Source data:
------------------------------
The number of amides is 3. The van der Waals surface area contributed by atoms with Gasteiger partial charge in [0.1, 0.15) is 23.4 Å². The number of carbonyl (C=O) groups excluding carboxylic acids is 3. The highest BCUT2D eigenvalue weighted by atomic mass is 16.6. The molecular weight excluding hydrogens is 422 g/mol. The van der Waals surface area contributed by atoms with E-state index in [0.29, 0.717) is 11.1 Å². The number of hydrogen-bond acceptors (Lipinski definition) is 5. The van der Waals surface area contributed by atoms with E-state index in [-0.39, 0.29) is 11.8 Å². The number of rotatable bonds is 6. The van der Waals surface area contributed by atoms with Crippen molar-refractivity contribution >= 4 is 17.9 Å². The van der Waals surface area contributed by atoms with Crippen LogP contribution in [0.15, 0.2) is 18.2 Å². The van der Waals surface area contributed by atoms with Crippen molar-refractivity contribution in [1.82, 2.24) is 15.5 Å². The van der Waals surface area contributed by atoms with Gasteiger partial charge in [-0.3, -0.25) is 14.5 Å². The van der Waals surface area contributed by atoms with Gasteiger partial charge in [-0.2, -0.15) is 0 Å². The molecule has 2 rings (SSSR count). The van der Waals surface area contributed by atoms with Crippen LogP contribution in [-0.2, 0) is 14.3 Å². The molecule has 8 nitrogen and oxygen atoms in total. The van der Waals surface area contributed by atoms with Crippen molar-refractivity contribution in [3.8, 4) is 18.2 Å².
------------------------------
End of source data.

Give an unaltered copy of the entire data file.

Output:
The number of amides is 3. The van der Waals surface area contributed by atoms with Gasteiger partial charge in [0.1, 0.15) is 23.4 Å². The number of carbonyl (C=O) groups excluding carboxylic acids is 3. The highest BCUT2D eigenvalue weighted by atomic mass is 16.6. The molecular weight excluding hydrogens is 422 g/mol. The van der Waals surface area contributed by atoms with E-state index in [0.29, 0.717) is 11.1 Å². The number of hydrogen-bond acceptors (Lipinski definition) is 5. The van der Waals surface area contributed by atoms with E-state index in [-0.39, 0.29) is 11.8 Å². The number of rotatable bonds is 6. The van der Waals surface area contributed by atoms with Crippen molar-refractivity contribution >= 4 is 17.9 Å². The van der Waals surface area contributed by atoms with Crippen LogP contribution in [0.15, 0.2) is 18.2 Å². The van der Waals surface area contributed by atoms with Crippen molar-refractivity contribution in [1.82, 2.24) is 15.5 Å². The van der Waals surface area contributed by atoms with Gasteiger partial charge in [-0.3, -0.25) is 14.5 Å². The van der Waals surface area contributed by atoms with Gasteiger partial charge in [-0.2, -0.15) is 0 Å². The molecule has 2 rings (SSSR count). The van der Waals surface area contributed by atoms with Crippen LogP contribution in [-0.2, 0) is 14.3 Å². The molecule has 8 nitrogen and oxygen atoms in total. The van der Waals surface area contributed by atoms with Crippen molar-refractivity contribution in [3.8, 4) is 18.2 Å².